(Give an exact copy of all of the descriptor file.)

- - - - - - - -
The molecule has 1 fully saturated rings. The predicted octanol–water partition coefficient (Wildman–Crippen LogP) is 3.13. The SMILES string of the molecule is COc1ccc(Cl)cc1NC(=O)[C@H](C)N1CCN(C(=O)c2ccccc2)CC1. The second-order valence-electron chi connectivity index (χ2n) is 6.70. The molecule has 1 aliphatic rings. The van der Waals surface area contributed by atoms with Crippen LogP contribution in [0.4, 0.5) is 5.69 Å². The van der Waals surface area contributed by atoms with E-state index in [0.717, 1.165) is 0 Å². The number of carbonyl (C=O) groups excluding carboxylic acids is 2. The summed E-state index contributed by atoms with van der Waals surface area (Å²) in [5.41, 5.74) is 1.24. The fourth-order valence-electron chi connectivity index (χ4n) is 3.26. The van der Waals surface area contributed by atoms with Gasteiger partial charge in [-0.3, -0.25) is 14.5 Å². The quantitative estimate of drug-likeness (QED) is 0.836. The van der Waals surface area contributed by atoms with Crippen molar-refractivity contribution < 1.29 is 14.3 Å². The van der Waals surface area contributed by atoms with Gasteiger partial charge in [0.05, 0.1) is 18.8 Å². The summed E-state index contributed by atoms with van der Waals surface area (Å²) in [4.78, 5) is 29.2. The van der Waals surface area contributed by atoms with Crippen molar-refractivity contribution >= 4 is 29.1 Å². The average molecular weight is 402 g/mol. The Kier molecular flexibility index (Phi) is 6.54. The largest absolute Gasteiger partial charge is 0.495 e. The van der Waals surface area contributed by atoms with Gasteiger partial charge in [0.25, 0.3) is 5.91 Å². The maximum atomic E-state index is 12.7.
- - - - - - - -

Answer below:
The molecule has 1 fully saturated rings. The predicted octanol–water partition coefficient (Wildman–Crippen LogP) is 3.13. The SMILES string of the molecule is COc1ccc(Cl)cc1NC(=O)[C@H](C)N1CCN(C(=O)c2ccccc2)CC1. The second-order valence-electron chi connectivity index (χ2n) is 6.70. The molecule has 1 aliphatic rings. The van der Waals surface area contributed by atoms with Crippen LogP contribution in [0.4, 0.5) is 5.69 Å². The van der Waals surface area contributed by atoms with E-state index in [0.717, 1.165) is 0 Å². The number of carbonyl (C=O) groups excluding carboxylic acids is 2. The summed E-state index contributed by atoms with van der Waals surface area (Å²) in [5.41, 5.74) is 1.24. The fourth-order valence-electron chi connectivity index (χ4n) is 3.26. The van der Waals surface area contributed by atoms with Gasteiger partial charge in [-0.3, -0.25) is 14.5 Å². The quantitative estimate of drug-likeness (QED) is 0.836. The van der Waals surface area contributed by atoms with Crippen molar-refractivity contribution < 1.29 is 14.3 Å². The van der Waals surface area contributed by atoms with Gasteiger partial charge in [0.05, 0.1) is 18.8 Å². The summed E-state index contributed by atoms with van der Waals surface area (Å²) in [4.78, 5) is 29.2. The van der Waals surface area contributed by atoms with Crippen molar-refractivity contribution >= 4 is 29.1 Å². The average molecular weight is 402 g/mol. The Kier molecular flexibility index (Phi) is 6.54. The largest absolute Gasteiger partial charge is 0.495 e. The van der Waals surface area contributed by atoms with Gasteiger partial charge in [0.25, 0.3) is 5.91 Å². The maximum atomic E-state index is 12.7.